|Region of Massachusetts|
Red represents the City of Lowell, Dark Blue represents the Greater Lowell area, Light Blue represent the The New England city and town area Division Lowell-Billerica-Chelmsford, Purple represents both.
|Towns and cities||Billerica, Chelmsford, Dracut, Dunstable, Groton, Lowell, Pepperell, Tewksbury, Tyngsborough, Westford|
|Largest city||Lowell, Massachusetts (108,522) (2010 census)|
|Population||299,550 (2,010 census)|
The Greater Lowell area as defined as the Lowell Metropolitan area consists of the towns of Billerica, Chelmsford, Dracut, Dunstable, Groton, Lowell, Pepperell, Tewksbury, Tyngsborough, and Westford. The town of Pelham, New Hampshire may also be included in Greater Lowell.
The New England city and town area Division Lowell-Billerica-Chelmsford contains some towns that can be considered part of Greater Lowell, Ashby, Ayer, Billerica, Chelmsford, Dracut, Groton, Littleton, Lowell, Shirley, Tewksbury, Townsend, Tyngsborough, Westford, and Harvard in Massachusetts and Pelham in New Hampshire.
Culture and Education
The city of Lowell is a cultural and institutional center for the region. It is home to the Tsongas Center at UMass Lowell and the Lowell National Historical Park, which preserves the region's legacy as an early textile manufacturing center during the Industrial Revolution. The University of Massachusetts Lowell and a campus of Middlesex Community College are located in the city as well, as are Lowell General Hospital and Saints Medical Center, the regional hospitals.
Lowell is home to both the Superior and a District Court for Northern Middlesex County and is technically a county seat, although Massachusetts counties are largely historical in function. Culturally, many residents of Greater Lowell have deep roots in the city itself, tend to be more blue collar, and speak with an urban Boston accent. Politically, Greater Lowell is split politically while the region as a whole is more likely to vote for a conservative candidate than other parts of the state, the city of Lowell is more likely to vote liberally.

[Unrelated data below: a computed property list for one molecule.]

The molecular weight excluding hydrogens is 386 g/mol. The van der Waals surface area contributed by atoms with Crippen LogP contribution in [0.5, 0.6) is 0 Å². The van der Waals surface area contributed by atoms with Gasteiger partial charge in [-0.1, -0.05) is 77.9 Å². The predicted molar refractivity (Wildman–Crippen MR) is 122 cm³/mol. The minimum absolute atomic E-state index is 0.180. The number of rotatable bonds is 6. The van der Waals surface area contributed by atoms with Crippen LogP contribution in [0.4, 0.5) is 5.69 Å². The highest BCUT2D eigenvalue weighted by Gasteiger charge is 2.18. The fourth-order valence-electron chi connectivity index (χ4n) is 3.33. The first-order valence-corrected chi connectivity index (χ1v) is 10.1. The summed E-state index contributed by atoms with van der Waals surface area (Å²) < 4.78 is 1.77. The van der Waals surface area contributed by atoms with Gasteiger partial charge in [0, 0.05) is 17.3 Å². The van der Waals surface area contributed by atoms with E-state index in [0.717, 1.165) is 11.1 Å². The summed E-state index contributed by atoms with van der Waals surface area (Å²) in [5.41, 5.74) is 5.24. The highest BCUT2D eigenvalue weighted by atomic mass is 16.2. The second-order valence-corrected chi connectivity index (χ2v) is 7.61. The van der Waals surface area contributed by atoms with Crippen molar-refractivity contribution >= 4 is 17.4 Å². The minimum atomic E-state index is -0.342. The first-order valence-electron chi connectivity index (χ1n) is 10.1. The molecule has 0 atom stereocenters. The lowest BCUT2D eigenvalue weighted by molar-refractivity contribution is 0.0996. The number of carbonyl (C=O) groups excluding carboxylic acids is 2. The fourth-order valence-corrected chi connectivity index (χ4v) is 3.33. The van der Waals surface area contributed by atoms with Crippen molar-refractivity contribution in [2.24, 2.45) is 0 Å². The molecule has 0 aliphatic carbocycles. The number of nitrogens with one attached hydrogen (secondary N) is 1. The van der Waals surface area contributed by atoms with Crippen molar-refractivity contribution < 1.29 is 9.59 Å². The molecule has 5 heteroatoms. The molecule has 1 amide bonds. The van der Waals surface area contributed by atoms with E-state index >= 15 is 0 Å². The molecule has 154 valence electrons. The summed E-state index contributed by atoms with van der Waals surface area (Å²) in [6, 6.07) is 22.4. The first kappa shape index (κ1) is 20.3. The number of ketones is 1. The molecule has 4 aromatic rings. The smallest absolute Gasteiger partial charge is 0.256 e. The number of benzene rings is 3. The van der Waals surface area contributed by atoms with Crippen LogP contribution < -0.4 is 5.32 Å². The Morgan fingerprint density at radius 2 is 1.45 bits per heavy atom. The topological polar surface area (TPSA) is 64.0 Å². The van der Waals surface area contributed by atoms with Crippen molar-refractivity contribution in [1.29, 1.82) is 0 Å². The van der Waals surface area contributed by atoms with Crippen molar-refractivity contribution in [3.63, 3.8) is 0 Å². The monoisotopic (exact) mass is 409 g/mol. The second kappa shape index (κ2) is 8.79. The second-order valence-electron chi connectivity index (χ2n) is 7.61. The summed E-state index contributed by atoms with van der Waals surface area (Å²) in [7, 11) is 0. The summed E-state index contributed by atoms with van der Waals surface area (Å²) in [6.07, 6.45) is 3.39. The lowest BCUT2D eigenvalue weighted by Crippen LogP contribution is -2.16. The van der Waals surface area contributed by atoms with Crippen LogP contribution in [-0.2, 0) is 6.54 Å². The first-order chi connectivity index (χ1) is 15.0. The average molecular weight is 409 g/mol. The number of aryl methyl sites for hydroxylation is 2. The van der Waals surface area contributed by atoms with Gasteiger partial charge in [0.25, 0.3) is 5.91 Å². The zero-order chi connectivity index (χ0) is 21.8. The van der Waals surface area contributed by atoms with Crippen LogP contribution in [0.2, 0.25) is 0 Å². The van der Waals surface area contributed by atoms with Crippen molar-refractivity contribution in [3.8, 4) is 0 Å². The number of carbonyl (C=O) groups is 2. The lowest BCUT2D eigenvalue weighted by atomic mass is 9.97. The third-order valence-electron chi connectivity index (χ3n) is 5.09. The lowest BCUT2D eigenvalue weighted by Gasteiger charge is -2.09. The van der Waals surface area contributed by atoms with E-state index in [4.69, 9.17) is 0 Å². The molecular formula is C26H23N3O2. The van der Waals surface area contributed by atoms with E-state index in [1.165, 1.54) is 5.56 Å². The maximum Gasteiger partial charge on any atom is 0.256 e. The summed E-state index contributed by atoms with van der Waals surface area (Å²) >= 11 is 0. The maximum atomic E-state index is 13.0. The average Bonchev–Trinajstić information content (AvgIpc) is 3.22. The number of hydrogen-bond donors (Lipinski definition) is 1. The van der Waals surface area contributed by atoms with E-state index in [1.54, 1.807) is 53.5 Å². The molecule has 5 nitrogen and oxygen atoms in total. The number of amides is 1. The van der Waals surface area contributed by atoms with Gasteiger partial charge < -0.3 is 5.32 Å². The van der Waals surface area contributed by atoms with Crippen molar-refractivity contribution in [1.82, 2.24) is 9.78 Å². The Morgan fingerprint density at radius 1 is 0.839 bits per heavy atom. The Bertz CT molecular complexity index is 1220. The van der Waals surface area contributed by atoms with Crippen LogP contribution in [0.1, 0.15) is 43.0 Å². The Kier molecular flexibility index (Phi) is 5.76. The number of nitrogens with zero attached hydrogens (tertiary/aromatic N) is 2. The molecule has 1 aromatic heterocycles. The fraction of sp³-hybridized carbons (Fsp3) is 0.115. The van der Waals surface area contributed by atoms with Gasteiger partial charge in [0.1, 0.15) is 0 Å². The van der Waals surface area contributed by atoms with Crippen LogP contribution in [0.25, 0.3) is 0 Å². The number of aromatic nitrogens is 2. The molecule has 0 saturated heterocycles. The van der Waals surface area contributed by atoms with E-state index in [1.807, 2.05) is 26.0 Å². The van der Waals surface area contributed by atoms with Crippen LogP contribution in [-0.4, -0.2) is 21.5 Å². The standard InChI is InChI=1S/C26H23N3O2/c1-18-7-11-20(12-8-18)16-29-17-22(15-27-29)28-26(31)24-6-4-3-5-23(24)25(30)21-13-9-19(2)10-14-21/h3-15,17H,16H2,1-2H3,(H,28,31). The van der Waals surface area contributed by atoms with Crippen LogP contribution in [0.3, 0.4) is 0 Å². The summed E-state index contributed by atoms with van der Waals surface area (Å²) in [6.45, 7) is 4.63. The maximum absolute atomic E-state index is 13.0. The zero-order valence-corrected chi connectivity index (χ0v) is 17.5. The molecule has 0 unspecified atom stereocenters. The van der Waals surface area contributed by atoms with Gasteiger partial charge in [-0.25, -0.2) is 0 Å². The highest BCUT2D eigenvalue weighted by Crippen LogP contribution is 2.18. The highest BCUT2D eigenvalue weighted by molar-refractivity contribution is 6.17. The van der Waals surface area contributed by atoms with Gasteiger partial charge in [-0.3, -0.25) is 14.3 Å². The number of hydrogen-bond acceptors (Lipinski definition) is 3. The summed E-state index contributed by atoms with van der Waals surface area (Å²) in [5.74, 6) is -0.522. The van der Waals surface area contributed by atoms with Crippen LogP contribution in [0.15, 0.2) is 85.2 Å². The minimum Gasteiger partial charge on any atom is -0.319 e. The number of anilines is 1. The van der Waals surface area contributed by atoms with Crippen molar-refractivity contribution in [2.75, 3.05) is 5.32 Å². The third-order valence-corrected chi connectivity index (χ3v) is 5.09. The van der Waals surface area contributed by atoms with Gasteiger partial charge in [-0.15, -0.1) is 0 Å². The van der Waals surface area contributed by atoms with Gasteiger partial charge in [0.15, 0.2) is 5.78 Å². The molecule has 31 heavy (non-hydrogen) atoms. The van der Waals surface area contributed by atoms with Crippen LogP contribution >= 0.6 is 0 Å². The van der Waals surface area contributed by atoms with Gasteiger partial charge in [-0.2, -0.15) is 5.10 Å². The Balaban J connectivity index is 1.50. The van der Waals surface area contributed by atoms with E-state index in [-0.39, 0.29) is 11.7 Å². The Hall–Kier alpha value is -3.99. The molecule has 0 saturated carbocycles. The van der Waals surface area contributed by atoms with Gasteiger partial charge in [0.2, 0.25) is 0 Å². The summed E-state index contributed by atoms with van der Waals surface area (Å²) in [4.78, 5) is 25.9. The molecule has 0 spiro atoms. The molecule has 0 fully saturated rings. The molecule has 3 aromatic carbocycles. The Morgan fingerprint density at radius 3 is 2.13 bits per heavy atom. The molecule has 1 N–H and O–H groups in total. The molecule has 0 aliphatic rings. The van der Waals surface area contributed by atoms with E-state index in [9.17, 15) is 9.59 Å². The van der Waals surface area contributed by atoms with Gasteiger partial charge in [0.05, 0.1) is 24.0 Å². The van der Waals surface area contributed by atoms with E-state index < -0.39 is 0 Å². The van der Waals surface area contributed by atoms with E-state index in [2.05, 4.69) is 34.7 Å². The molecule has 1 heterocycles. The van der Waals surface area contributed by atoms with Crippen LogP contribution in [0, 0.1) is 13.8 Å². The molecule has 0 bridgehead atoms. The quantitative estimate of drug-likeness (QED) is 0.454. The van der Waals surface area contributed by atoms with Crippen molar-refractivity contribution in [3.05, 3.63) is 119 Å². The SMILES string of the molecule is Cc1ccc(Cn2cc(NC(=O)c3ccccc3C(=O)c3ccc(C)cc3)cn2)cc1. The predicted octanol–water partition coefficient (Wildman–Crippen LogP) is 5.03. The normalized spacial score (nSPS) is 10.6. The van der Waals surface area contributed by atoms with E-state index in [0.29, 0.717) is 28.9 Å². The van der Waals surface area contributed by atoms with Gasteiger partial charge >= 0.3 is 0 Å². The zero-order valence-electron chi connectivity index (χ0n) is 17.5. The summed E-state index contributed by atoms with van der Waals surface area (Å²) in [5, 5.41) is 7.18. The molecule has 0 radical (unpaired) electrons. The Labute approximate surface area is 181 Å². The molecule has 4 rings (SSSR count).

The economy of Greater Lowell is closely tied to that of Greater Boston. Outside of the services, health, and retail sectors, major employers are in high technology and defense, with a still-shrinking manufacturing sector.
Suburban sprawl and serious economic hardships have reduced the role Lowell plays in its suburbs over the decades. The entire region is often considered a component of the much larger Greater Boston area, as Lowell is only 25 miles from downtown Boston. Suburban office parks, shopping malls, and the severe decline of heavy industry in New England have pulled the economic focus away from the once great industrial and commercial base in Lowell itself. Additionally, the population of Lowell is at 1900 levels despite large growth among the suburban population.
- Lowell Sun newspaper
- Chamber of Commerce
- Northern Middlesex Council of Governments
- The Greater Merrimack Valley Convention & Visitors Bureau
- Lowell at city-data.com
- "METROPOLITAN AREA and Components of FMR AREA within STATE". Mass.gov. Retrieved 22 November 2014.
- "New Hampshire Commuting Patterns - 1990 U.S. Census". .nhes.nh.gov. Retrieved 22 November 2014.
- "Current Lists of Metropolitan and Micropolitan Statistical Areas and Delineations". census.gov. Retrieved 22 November 2014.
- "Community Facts". American Fact Finder. Retrieved 22 November 2014.
- "2014 Election Results, showing regional voting habits". wbur.org. Retrieved 22 November 2014.